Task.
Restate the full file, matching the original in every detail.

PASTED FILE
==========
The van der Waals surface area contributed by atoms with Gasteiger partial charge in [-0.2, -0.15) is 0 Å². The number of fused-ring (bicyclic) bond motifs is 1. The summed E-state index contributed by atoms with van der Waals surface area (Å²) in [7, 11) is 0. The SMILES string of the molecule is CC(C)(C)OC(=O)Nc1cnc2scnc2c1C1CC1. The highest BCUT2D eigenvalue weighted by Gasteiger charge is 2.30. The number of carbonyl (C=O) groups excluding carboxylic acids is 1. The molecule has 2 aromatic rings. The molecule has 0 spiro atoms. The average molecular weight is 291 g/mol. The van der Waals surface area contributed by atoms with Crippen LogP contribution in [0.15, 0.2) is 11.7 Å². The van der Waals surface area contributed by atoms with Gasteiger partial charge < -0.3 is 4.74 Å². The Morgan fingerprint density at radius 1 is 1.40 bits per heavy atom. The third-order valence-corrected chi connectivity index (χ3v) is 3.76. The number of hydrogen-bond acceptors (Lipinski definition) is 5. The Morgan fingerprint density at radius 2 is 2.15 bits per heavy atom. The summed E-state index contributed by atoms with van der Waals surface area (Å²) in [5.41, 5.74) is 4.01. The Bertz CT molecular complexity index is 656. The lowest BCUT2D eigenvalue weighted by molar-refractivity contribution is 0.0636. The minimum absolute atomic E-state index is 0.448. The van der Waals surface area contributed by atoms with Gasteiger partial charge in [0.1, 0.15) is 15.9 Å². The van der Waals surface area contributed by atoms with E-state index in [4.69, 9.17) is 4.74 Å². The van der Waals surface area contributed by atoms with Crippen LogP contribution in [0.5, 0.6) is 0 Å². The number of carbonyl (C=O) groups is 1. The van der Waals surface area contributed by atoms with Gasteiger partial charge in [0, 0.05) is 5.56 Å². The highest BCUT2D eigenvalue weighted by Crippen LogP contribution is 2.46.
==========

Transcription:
The van der Waals surface area contributed by atoms with Gasteiger partial charge in [-0.2, -0.15) is 0 Å². The number of fused-ring (bicyclic) bond motifs is 1. The summed E-state index contributed by atoms with van der Waals surface area (Å²) in [7, 11) is 0. The SMILES string of the molecule is CC(C)(C)OC(=O)Nc1cnc2scnc2c1C1CC1. The highest BCUT2D eigenvalue weighted by Gasteiger charge is 2.30. The number of carbonyl (C=O) groups excluding carboxylic acids is 1. The molecule has 2 aromatic rings. The molecule has 0 spiro atoms. The average molecular weight is 291 g/mol. The van der Waals surface area contributed by atoms with Crippen LogP contribution in [0.15, 0.2) is 11.7 Å². The van der Waals surface area contributed by atoms with Gasteiger partial charge < -0.3 is 4.74 Å². The Morgan fingerprint density at radius 1 is 1.40 bits per heavy atom. The third-order valence-corrected chi connectivity index (χ3v) is 3.76. The number of hydrogen-bond acceptors (Lipinski definition) is 5. The Morgan fingerprint density at radius 2 is 2.15 bits per heavy atom. The summed E-state index contributed by atoms with van der Waals surface area (Å²) in [5.41, 5.74) is 4.01. The Bertz CT molecular complexity index is 656. The lowest BCUT2D eigenvalue weighted by molar-refractivity contribution is 0.0636. The minimum absolute atomic E-state index is 0.448. The van der Waals surface area contributed by atoms with Gasteiger partial charge in [0.1, 0.15) is 15.9 Å². The van der Waals surface area contributed by atoms with E-state index in [4.69, 9.17) is 4.74 Å². The van der Waals surface area contributed by atoms with Crippen LogP contribution in [0.5, 0.6) is 0 Å². The number of carbonyl (C=O) groups is 1. The van der Waals surface area contributed by atoms with Gasteiger partial charge in [0, 0.05) is 5.56 Å². The highest BCUT2D eigenvalue weighted by Crippen LogP contribution is 2.46.